If left node is empty, then right node can go down at most one more level
If right node is empty, then left node can go down at most one more level
It is nearly impossible to stop a wild VBScript running amuck with the sendkeys command on windows. To be sure you can always attempt to open windows taskbar and try to kill the process, if you know its name and if the script gives you enough time to open the taskbar and kill it. But in my experience its impossible to do that without creating a whole mess with sendkeys and sometimes, the only way out is to quickly open or switch to a text editor and wait patiently until it ends.
Scripts that I run frequently, I usually put them in my Quick launch bar so I can kick them off without having to switch windows. The AppActivate() command activates the right window for the script to work on. AppActivate unfortunately doesn’t restore windows if they are minimized. You might have realised this the hard way, as did I, when minimizing all windows and trying to trigger the script from the desktop.
Since VBScript doesn’t provide it’s own way to kill runaway sendkeys commands, it’s up to us to stop it. Every script that I write looks for a file called ‘stopscript.txt’ on the desktop, once every few times the sendkeys is called. If the file exists, it stops and no more sendkeying after that. To create that file, I’ve written another script whose only job is to create an empty file called ‘stopscript.txt’ on the desktop if it doesn’t exist. This script is also placed in my quick launch so it can be started quite easily. So whenever a sendkeys script starts behaving weird, I just start this script and the other one terminates instantly. I’ve found this technique to be a lifesaver in many situations. However, it does require that you be careful and call the file checking function at the right places when developing your script.
Also, always have an empty notepad window open when working with sendkeys. If it goes amuck, you can capture most of the bad commands by bringing the notepad window into focus. This is just another precaution :). Also, you can have your main script delete the stopscript.txt file at the very beginning so that you don’t have to manually switch to the desktop and delete it yourself. To stop it again, click on the stopping script.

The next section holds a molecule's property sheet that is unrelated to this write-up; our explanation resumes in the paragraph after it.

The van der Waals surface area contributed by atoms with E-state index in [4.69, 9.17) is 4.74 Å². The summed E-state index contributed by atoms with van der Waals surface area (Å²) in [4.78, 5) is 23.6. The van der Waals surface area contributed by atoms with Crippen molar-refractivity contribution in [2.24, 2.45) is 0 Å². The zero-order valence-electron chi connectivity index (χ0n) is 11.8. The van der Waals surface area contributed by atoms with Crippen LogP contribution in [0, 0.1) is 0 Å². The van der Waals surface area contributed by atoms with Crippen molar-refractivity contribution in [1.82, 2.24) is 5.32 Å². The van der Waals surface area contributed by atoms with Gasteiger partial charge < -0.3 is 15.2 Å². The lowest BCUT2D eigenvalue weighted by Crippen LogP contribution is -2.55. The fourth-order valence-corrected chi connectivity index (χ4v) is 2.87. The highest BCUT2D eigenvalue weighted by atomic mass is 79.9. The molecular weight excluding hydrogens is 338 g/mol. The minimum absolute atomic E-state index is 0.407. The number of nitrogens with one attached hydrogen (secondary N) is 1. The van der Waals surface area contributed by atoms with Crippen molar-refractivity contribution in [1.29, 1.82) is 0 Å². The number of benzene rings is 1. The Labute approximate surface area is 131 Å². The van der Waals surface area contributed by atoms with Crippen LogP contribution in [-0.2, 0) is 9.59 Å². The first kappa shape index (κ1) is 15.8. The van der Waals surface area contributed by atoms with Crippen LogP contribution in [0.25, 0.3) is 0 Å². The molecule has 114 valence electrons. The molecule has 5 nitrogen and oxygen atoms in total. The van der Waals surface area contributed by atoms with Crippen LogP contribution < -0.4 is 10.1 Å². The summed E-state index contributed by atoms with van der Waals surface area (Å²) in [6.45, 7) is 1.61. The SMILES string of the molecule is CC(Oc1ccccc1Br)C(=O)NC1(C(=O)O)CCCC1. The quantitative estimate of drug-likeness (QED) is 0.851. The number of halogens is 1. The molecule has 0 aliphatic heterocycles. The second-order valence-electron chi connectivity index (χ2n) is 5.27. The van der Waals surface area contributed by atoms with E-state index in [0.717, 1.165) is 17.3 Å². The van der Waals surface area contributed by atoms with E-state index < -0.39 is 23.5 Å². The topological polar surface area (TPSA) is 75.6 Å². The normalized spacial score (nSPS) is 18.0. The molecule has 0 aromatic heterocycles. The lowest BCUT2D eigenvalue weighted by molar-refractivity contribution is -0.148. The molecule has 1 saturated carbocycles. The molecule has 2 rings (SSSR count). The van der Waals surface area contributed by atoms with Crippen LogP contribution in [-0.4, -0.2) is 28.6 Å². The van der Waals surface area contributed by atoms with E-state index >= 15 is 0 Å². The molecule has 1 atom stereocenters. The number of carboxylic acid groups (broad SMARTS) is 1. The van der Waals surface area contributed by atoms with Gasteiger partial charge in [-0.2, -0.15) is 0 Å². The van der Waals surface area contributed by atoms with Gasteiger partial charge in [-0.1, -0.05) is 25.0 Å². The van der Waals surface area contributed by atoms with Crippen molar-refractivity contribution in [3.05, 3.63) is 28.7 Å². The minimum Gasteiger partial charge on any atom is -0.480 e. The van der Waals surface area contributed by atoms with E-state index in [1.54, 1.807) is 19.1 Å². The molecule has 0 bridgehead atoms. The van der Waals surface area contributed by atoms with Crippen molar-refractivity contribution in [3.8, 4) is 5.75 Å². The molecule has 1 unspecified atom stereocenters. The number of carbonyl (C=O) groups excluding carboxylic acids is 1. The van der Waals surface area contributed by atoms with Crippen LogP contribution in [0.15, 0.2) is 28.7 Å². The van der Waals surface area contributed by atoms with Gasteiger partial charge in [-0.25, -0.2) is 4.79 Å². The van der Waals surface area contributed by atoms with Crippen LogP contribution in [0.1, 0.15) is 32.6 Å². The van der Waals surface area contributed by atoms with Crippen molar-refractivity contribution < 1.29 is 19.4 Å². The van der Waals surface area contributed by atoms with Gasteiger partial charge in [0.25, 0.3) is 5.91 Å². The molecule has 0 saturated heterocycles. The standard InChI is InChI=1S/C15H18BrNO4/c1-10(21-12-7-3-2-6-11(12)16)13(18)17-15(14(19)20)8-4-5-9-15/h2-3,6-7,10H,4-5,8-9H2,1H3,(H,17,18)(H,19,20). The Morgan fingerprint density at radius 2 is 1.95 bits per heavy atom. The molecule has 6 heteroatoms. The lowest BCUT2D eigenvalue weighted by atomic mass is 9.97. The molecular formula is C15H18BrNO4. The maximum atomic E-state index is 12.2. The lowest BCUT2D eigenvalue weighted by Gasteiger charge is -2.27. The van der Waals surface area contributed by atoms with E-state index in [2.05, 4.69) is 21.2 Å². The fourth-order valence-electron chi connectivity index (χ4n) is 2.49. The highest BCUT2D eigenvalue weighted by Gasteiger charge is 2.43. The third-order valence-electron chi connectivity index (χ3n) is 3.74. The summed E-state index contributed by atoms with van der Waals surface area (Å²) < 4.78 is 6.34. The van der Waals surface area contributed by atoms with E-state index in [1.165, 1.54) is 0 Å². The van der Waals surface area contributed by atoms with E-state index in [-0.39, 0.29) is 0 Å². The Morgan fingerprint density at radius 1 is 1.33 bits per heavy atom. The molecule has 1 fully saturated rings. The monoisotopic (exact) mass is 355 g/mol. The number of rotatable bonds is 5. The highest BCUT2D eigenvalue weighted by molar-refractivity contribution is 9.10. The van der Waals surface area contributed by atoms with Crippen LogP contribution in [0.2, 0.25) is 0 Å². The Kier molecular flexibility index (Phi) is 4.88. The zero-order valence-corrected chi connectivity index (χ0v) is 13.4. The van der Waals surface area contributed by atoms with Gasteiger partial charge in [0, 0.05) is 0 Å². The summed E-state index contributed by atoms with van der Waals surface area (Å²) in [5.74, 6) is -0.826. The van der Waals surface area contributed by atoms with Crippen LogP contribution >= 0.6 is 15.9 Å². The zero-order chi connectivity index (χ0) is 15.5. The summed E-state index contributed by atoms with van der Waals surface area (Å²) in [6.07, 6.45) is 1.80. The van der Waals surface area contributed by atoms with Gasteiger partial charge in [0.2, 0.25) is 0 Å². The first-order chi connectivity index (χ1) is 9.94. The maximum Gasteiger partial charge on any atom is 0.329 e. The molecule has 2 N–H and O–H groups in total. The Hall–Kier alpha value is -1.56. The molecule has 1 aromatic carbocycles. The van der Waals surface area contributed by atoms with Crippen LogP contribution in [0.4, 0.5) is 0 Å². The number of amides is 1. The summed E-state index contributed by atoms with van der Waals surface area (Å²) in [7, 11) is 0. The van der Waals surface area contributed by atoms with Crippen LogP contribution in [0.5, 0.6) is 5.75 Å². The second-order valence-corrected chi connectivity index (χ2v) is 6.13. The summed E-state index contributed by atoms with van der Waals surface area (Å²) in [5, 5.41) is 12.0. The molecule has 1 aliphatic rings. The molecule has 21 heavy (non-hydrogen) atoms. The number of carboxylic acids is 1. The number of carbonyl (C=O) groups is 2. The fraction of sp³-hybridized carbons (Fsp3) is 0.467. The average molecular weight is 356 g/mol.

VBScript is by no means a great solution for sendkeys automation. There are several professional tools available which can achieve the same. But VBScript comes for free on a windows machine. And when working with clients, sometimes you’re not allowed to install anything on the system and that’s when VBScript comes in handy as the poor man’s automation tool!
I’ve recently taken an interest in Hobby Electronics after reading a lot about Arduino. Being a software guy, I’ve always had difficulty getting my head around practical electronics. But after searching a bit around, I came across these two lecture series on Youtube:
And bit-by-bit I’m able to make sense of electronics.
Anyways, the best part of Arduino is that is very programmer friendly. Easier to program all this stuff than to do it using hardware components. Here’s a video of LED Sequencing using Arduino Uno. It consists of 12 LEDs connected to 1K/220 Ohm resistors to pins 1-12 on the Arduino. Setting up the breadboard and connections is very straightforward.
Stuck at the airport and just trying to kill time with the free wifi, thought I’d give the wordpress app a try on my LG Optimistic net. It’s pretty decent so far and setup was just too easy. 4.5 stars on Android market. Let’s see if this will help me blog more frequently 🙂